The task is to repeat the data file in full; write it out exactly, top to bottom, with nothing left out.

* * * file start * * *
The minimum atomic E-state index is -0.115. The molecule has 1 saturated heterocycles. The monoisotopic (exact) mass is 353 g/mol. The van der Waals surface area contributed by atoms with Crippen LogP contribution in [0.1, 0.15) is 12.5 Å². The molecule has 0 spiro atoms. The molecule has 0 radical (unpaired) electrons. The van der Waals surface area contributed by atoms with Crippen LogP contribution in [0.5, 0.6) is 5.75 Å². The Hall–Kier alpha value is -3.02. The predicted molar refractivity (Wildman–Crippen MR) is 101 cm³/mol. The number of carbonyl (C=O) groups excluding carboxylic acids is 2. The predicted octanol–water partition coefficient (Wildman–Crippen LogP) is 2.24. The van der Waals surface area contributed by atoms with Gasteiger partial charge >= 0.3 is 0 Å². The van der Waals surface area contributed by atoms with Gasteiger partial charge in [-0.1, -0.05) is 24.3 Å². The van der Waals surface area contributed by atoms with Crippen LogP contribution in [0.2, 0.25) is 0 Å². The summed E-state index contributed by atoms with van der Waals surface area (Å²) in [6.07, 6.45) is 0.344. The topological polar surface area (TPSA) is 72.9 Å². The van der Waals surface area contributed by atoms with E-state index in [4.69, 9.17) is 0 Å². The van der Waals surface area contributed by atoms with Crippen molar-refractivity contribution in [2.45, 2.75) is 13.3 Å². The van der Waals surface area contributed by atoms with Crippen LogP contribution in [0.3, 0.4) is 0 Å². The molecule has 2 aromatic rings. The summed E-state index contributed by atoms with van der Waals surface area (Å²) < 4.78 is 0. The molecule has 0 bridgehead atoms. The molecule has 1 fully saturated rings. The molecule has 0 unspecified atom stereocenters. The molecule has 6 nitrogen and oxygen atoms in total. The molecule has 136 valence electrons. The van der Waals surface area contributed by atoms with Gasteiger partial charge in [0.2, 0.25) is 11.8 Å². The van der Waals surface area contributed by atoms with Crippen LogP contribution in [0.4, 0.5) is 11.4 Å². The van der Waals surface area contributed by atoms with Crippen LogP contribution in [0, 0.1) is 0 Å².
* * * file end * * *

The minimum atomic E-state index is -0.115. The molecule has 1 saturated heterocycles. The monoisotopic (exact) mass is 353 g/mol. The van der Waals surface area contributed by atoms with Crippen LogP contribution in [0.1, 0.15) is 12.5 Å². The molecule has 0 spiro atoms. The molecule has 0 radical (unpaired) electrons. The van der Waals surface area contributed by atoms with Crippen LogP contribution in [0.5, 0.6) is 5.75 Å². The Hall–Kier alpha value is -3.02. The predicted molar refractivity (Wildman–Crippen MR) is 101 cm³/mol. The number of carbonyl (C=O) groups excluding carboxylic acids is 2. The predicted octanol–water partition coefficient (Wildman–Crippen LogP) is 2.24. The van der Waals surface area contributed by atoms with Gasteiger partial charge >= 0.3 is 0 Å². The van der Waals surface area contributed by atoms with Gasteiger partial charge in [-0.1, -0.05) is 24.3 Å². The van der Waals surface area contributed by atoms with Crippen LogP contribution in [0.2, 0.25) is 0 Å². The summed E-state index contributed by atoms with van der Waals surface area (Å²) in [6.07, 6.45) is 0.344. The topological polar surface area (TPSA) is 72.9 Å². The van der Waals surface area contributed by atoms with E-state index in [4.69, 9.17) is 0 Å². The van der Waals surface area contributed by atoms with Crippen molar-refractivity contribution in [2.45, 2.75) is 13.3 Å². The van der Waals surface area contributed by atoms with Crippen LogP contribution in [0.3, 0.4) is 0 Å². The molecule has 2 aromatic rings. The summed E-state index contributed by atoms with van der Waals surface area (Å²) < 4.78 is 0. The molecule has 0 bridgehead atoms. The molecule has 1 fully saturated rings. The molecule has 0 unspecified atom stereocenters. The molecule has 6 nitrogen and oxygen atoms in total. The molecule has 136 valence electrons. The van der Waals surface area contributed by atoms with Gasteiger partial charge in [0.2, 0.25) is 11.8 Å². The van der Waals surface area contributed by atoms with Crippen LogP contribution in [0.4, 0.5) is 11.4 Å². The van der Waals surface area contributed by atoms with Crippen LogP contribution in [0, 0.1) is 0 Å².